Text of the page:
Avoid organic mulches; use pea gravel, decomposed granite, or sand instead, as organics can trap moisture around the plants’ bases, encouraging root rot.   Uses The most common “true” species in cultivation is the common lavender Lavandula angustifolia (formerly L. officinalis). A wide range of cultivars can be found. Other commonly grown ornamental species are L. stoechas, L. dentata, and L. multifida. The lavandins Lavandula ? intermedia are a class of hybrids of L. angustifolia and L. latifolia. 4] The lavandins are widely cultivated for commercial use, since their flowers tend to be bigger than those of English lavender and the plants tend to be easier to harvest, but lavandin oil is regarded by some to be of a lower quality than that of English lavender, with a perfume less sweet.   Culinary use A bee on a lavender flower Flowers yield abundant nectar from which bees make a high-quality honey. Monofloral honey is produced primarily around the Mediterranean, and is marketed worldwide as a premium product. Flowers can be candied and are sometimes used as cake decorations.
Lavender flavors baked goods and desserts (it pairs especially well with chocolate), and is also used to make “lavender sugar”.  Lavender flowers are occasionally blended with black, green, or herbal tea, adding a fresh, relaxing scent and flavour. Though it has many other traditional uses in southern France, lavender is not used in traditional southern French cooking.  In the 1970s, a herb blend called herbes de Provence usually including lavender was invented by spice wholesalers, and lavender has more recently become popular in cookery.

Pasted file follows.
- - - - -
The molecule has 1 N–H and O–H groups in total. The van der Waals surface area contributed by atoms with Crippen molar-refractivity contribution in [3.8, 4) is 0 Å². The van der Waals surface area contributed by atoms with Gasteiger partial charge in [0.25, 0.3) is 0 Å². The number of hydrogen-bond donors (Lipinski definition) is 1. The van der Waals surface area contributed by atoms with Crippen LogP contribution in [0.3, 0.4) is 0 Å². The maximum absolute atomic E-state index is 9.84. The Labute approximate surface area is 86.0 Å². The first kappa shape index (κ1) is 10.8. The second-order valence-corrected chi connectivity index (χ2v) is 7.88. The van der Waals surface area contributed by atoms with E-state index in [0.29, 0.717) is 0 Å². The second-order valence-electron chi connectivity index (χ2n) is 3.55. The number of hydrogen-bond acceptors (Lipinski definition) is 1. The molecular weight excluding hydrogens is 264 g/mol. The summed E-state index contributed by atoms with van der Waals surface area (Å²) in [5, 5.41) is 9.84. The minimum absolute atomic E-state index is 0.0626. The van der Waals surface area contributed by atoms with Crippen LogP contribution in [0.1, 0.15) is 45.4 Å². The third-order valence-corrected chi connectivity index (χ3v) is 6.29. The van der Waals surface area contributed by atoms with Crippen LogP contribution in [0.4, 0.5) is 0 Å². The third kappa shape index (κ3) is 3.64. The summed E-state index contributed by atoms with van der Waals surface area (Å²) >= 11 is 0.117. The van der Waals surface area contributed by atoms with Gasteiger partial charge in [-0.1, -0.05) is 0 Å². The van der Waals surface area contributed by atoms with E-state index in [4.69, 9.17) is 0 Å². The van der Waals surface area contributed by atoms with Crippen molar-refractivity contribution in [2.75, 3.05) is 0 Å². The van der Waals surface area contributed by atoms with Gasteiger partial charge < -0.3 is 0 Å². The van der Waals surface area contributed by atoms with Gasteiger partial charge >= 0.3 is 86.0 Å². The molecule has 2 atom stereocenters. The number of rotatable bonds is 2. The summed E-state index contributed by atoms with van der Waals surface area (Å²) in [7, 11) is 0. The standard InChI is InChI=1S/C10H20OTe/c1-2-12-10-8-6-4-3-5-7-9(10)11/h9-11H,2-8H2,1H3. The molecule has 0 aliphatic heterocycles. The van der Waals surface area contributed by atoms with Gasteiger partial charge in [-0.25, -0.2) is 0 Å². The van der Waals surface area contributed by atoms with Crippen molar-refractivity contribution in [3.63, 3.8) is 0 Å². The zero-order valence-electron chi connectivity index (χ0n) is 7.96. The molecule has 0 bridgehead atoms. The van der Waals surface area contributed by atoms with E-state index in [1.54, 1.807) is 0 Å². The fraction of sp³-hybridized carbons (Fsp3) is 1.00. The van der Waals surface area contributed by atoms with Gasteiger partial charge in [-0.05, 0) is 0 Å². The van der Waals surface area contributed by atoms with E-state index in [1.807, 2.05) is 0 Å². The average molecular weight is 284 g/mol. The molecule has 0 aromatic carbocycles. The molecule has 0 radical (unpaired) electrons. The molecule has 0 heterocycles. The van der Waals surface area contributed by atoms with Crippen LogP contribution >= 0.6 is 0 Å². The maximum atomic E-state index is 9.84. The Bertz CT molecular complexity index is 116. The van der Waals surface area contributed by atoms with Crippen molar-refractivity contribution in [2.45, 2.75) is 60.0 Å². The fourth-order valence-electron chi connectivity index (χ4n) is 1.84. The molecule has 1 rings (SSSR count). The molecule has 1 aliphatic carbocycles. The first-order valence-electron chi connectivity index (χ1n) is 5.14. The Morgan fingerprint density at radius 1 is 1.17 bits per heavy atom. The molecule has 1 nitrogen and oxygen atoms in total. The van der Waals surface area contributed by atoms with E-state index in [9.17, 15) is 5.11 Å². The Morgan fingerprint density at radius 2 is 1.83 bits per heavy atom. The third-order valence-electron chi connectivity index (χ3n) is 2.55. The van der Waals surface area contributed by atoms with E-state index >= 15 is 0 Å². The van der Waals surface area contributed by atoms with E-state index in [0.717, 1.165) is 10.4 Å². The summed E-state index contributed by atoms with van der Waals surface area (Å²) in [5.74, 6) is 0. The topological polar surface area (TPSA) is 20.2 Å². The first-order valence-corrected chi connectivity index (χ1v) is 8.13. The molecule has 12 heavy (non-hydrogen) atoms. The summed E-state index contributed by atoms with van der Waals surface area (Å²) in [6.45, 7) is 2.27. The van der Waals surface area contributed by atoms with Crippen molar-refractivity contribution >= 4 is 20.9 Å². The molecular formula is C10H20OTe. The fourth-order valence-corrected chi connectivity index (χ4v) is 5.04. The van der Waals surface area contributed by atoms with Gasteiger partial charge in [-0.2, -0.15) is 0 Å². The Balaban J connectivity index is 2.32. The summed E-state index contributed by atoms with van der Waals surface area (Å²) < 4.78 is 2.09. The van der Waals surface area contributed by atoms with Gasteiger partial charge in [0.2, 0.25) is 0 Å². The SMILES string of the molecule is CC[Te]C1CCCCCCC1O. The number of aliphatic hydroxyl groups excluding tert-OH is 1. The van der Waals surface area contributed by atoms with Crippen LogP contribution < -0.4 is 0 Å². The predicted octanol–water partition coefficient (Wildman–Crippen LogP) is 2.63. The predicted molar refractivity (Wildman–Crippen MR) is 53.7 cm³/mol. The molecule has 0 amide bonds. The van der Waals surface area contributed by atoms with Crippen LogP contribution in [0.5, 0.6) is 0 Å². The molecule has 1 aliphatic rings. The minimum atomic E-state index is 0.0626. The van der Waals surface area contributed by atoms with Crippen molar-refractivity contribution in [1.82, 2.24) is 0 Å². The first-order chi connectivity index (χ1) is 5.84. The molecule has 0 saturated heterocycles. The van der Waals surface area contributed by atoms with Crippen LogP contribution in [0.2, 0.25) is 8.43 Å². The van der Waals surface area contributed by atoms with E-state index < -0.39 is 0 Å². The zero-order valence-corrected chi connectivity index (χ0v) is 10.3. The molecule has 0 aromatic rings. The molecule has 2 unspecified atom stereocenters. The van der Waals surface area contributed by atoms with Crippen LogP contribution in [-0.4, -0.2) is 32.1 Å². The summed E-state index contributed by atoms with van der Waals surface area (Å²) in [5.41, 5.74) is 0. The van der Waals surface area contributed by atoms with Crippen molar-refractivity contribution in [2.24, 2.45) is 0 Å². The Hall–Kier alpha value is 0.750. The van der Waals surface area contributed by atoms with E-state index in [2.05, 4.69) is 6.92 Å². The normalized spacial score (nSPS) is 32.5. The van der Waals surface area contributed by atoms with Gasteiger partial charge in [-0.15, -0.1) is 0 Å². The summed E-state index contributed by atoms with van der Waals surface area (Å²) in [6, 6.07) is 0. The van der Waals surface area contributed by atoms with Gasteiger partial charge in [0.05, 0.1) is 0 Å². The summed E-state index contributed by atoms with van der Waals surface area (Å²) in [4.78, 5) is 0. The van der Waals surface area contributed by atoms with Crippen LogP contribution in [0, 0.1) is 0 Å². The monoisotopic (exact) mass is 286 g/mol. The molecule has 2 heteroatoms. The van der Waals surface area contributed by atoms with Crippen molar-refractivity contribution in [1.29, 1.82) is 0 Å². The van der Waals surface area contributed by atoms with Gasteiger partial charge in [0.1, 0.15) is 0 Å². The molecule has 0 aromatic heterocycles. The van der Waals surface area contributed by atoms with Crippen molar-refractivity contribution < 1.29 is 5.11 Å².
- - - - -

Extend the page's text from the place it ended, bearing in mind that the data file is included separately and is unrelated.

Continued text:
Lavender lends a floral and slightly sweet flavor to most dishes, and is sometimes paired with sheep’s-milk and goat’s-milk cheeses. For most cooking applications the dried buds (also referred to as flowers) are used, though some chefs experiment with the leaves as well. Only the buds contain the essential oil of lavender, from which the scent and flavour of lavender are best derived. The French are also known for their lavender syrup, most commonly made from an extract of lavender.
In the United States, both French lavender syrup and dried lavender buds are used to make lavender scones and marshmallows.  Medicinal use Lavender is used extensively with herbs and aromatherapy. English lavender (Lavandula angustifolia) yields an essential oil with sweet overtones, and can be used in balms, salves, perfumes, cosmetics, and topical applications. Lavandin, Lavandula ? intermedia (also known as Dutch lavender), yields a similar essential oil, but with higher levels of terpenes including camphor, which add a sharper overtone to the fragrance.
Mexican lavender, Lavandula stoechas is not used medicinally, but mainly for landscaping. Essential oil of lavender has antiseptic and anti-inflammatory properties. It was used in hospitals during World War I to disinfect floors and walls. These extracts are also used as fragrances for bath products. According to folk wisdom, lavender has many uses. Infusions of lavender soothe and heal insect bites and burns. Bunches of lavender repel insects. If applied to the temples, lavender oil soothes headaches. In pillows, lavender seeds and flowers aid sleep and relaxation.
An infusion of three flowerheads added to a cup of boiling water soothes and relaxes at bedtime. Lavender oil (or extract of Lavender) heals acne when used diluted 1:10 with water, rosewater, or witch hazel; it also treats skin burns and inflammatory conditions.  A recent clinical study investigated anxiolytic effects and influence on sleep quality. Lavender oil with a high percentage of linalool and linalyl acetate, in form of capsules, was generally well tolerated. It showed meaningful efficacy in alleviating anxiety and related sleep disturbances.